When I am making my work I move between three studio spaces. One where I collage and assemble the work, another space I use for printing and painting cloth, and the third area with my large quilting machine, this area also has finished quilts stored and boxed up, ready to exhibit. Our garden and the surrounding countryside is now a very important part of my working environment too.
What currently inspires you?
Special selected rural places, often here in the Scottish Borders, where I live. A landscape that holds a special atmosphere.
Who have been your major influences and why?
Currently, I love to see ‘one-person’ exhibitions, where I can really have an overview of an artist developing their own visual language.
I have so enjoyed seeing the development of my husband, Charlie Poulsen’s drawings over the last 8 years. Seeing his work is part of my everyday life, here at Allanbank Mill Steading, and his work probably does influence me, without me realizing.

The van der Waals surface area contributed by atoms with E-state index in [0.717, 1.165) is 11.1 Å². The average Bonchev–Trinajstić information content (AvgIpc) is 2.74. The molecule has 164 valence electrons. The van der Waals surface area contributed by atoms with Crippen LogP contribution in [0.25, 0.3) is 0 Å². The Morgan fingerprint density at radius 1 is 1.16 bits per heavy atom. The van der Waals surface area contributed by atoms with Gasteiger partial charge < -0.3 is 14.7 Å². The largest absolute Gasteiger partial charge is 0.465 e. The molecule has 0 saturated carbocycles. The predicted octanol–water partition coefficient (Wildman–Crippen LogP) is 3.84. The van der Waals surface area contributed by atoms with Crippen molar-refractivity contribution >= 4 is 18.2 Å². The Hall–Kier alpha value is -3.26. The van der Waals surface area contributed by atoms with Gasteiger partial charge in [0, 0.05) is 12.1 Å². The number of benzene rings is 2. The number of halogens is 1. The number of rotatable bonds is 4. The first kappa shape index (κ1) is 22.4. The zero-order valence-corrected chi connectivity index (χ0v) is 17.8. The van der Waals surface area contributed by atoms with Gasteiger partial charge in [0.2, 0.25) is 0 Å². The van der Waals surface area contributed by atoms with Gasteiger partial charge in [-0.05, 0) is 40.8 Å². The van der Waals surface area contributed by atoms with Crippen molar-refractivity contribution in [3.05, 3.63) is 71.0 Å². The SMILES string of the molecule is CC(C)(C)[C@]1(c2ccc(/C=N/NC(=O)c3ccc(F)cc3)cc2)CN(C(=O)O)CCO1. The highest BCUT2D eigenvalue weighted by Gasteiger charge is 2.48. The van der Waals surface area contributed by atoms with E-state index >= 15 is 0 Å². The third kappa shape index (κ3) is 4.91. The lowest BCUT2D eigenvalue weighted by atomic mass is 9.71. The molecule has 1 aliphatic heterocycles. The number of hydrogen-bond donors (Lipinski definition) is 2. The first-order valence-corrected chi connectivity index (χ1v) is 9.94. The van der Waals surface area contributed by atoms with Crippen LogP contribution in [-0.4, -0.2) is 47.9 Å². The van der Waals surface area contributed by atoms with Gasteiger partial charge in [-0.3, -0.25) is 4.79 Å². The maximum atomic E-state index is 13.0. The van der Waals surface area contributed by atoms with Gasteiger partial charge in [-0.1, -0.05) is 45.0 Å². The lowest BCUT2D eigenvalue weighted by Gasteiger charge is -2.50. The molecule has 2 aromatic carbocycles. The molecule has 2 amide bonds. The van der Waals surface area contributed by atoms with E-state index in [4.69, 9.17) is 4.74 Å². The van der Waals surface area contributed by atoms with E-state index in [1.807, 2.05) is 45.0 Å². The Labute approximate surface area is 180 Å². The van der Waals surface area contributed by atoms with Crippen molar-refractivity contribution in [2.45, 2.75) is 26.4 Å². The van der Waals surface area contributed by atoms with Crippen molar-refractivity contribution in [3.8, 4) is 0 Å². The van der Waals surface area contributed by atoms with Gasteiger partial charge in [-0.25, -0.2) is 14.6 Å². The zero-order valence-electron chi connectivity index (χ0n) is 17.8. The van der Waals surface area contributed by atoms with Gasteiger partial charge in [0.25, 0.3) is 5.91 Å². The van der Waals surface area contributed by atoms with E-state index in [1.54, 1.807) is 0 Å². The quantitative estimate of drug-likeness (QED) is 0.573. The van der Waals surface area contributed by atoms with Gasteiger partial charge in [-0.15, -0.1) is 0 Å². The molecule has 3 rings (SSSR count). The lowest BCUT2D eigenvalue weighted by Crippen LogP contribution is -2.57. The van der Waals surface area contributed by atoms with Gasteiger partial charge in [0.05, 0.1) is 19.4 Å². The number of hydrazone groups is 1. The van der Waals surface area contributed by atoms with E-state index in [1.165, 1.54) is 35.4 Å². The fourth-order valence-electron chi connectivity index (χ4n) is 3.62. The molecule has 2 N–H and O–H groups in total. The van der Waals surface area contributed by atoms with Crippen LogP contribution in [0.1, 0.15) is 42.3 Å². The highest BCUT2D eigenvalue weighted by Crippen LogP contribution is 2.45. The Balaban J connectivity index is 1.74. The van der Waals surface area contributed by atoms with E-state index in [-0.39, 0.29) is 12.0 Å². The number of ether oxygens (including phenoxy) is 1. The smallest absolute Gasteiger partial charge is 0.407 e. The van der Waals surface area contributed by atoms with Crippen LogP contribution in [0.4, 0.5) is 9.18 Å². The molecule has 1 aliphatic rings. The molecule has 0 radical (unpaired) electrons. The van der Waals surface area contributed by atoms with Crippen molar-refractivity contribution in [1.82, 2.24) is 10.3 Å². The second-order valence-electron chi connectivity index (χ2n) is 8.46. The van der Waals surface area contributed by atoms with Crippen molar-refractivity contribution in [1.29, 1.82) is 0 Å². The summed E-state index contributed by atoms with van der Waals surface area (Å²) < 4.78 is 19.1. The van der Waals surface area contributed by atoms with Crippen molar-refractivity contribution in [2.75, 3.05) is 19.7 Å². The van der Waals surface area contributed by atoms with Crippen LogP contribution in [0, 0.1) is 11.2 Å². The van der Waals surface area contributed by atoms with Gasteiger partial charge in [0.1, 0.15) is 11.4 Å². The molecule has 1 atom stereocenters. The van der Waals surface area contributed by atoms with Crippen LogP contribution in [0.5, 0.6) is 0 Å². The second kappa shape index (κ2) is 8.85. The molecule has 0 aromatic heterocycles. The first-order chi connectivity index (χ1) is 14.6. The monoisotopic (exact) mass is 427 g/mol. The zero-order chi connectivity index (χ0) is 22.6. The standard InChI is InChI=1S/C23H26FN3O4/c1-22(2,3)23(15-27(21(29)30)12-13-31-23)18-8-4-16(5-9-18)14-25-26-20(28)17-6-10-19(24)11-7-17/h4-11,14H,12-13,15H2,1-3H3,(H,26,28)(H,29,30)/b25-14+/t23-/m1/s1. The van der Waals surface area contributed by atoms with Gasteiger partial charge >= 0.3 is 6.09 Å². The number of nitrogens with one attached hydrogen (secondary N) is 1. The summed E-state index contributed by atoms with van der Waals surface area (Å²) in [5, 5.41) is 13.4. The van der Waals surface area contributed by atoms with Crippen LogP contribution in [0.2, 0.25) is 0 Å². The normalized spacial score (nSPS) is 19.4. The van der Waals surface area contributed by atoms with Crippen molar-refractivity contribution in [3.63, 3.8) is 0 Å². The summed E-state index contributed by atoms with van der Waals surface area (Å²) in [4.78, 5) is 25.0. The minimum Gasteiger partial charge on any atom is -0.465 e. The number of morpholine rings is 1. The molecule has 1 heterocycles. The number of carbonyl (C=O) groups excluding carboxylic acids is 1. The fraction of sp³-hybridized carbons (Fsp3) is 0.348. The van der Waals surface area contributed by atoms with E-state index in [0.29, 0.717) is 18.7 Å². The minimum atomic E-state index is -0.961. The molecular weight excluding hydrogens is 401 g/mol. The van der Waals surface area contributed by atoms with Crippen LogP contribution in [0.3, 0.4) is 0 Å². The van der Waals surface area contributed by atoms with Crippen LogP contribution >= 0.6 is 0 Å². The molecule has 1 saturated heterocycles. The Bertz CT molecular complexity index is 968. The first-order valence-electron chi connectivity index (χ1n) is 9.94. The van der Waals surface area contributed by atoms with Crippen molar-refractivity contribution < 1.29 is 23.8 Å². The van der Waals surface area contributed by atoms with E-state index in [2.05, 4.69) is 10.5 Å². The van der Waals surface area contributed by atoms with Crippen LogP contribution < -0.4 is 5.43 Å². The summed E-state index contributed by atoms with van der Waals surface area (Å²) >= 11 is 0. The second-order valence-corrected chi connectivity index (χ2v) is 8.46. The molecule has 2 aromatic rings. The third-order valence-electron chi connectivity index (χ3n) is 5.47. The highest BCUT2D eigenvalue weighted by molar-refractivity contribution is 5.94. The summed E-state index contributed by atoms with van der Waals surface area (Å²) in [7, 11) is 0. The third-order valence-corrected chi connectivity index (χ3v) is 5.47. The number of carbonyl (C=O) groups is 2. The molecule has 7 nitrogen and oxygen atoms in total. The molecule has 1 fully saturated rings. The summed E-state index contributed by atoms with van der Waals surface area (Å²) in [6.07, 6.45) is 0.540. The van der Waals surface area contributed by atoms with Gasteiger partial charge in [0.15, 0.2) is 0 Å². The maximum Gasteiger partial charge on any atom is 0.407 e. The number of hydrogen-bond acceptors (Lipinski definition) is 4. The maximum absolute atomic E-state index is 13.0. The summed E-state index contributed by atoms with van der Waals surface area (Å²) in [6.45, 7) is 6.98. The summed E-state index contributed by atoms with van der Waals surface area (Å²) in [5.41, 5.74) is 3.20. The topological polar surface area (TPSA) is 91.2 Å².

Also, recently meeting the Canadian textile artist, Dorothy Caldwell, I enjoy her developed world-wide textile knowledge and understanding, and her love of mark making and stitch.
Tell us about a piece of your work that holds particularly fond memories and why?
‘Lindisfarne Revisited’ is one of my favorite pieces. I made it in 2011 when working towards my Retrospective exhibition held in 2012. The fabric, collage & stitch, reflected the landscape around Lindisfarne, or Holy Island, a very special place situated about 15 miles south of us, on the Northumberland coast. It now belongs to the Shipley Art Gallery in Gateshead, they bought it with funds from the Art Fund and Northern Rock.
How has your work developed since you began and how do you see it evolving in the future?